The crumbling fortress: Europe’s heartless refugee and asylum policy
During a public television debate on asylum and refugee policy in July 2015, a 14-year-old Palestinian girl, Reem Sahwil, asked German Chancellor Angela Merkel why she and her family might be deported back to Lebanon, even though her family was fully integrating in Germany and she was attending school. Merkel answered that ‘sometimes politics can be very hard’ and ‘not everyone can come and stay’. Reem started to cry. Overwhelmed by this unexpected situation, Merkel went over to lay a comforting hand on her shoulder.
Reactions in social media ranged from praise for Merkel’s sympathy for Reem, to massive criticism for her tactless answer to the girl’s question. It also showed how controversial are the topics of refugees coming to Europe and the way asylum policy is being handled.
Instead of landing in safety, refugees landing in Greece or Italy are locked in overcrowded refugee camps under atrocious conditions, stuck in bureaucratic procedures, not knowing whether they can stay. To prevent uncontrolled refugee movements to other European Union countries, France temporarily suspended the Schengen Agreement and re-established border controls at its frontier with Italy. EU policy makers discuss how to distribute the refugees, but not everyone is willing to cooperate, some even openly refuse to accept any of them.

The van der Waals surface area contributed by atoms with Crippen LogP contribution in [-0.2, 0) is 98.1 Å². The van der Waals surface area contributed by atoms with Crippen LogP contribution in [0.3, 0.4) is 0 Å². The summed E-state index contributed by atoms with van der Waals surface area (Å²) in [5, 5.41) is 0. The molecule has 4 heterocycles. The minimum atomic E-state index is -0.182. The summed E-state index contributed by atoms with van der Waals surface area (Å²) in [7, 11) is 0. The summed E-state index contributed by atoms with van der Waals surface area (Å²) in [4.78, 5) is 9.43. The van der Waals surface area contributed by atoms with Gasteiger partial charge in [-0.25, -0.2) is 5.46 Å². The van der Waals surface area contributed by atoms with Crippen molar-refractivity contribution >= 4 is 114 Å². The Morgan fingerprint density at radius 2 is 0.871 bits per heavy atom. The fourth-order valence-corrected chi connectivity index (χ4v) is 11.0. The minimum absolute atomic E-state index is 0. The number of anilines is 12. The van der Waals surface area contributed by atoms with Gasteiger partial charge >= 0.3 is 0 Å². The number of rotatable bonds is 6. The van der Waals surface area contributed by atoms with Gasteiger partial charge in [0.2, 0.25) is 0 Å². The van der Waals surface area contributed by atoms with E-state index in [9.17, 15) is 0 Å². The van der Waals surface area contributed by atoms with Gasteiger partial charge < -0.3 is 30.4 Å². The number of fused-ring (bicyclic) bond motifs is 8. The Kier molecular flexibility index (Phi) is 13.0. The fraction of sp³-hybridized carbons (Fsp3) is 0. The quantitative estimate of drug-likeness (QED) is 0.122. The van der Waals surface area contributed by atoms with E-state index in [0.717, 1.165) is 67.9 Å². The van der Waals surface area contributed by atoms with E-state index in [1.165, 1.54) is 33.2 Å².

Countries like the United Kingdom, the Czech Republic, or Denmark are very reluctant to accept any refugees, while Germany expects up to 800,000 by the end of the year. Nevertheless, it is now heatedly discussed how and where to settle them inside Germany. Many municipalities claim that they don’t have sufficient accommodation, and even if they find space for at least a couple of refugees, these locations often come under attack from right-wing extremists. A map displayed by Google showing all the locations of refugee accommodation throughout Germany was just recently taken offline again, as critics feared that right-wingers might use the information to coordinate their attacks.
Hungary went a step further: the government, under Prime Minister Victor Orbán, has just completed a fence along the Hungarian-Serbian border. Many refugees use Serbia as a transit country to enter the EU, and Hungary, as an EU border country, has taken drastic measures to keep them out. Xenophobia, racism, and even anti-Semitism are on the rise in Hungary, and not only there. Orbán has just taken another step down that shameful road when he has described the refugee crisis as a German problem, not a Hungarian or European one.
Outsourcing asylum seekers is a very common practice in the EU, and the 2003 Dublin Regulation states that whenever a person applies for asylum in an EU country, it has to be evaluated whether they are entitled to stay under that status, or whether the application is rejected and the person deported. This includes consideration of the so-called ‘safe third country requirement’: if a refugee applies for asylum after entering the EU from a country with this designation, it is almost certain that their application will be rejected.
But some ‘safe third countries’ have questionable records on protection of ethnic minorities. Even some EU member states are breaching existing legal frameworks for the protection of minorities, such as for the Romani people in Romania, Bulgaria, Slovakia and Hungary.
While Reem and her family will be allowed to stay in Germany, as a small sign of humanitarian empathy, it is uncertain with the remaining refugees. The current crisis calls for a solidarity act by all member states, not just by a few. With only nine out of 28 EU members willing to accept refugees, Europe is at the brink of being torn apart.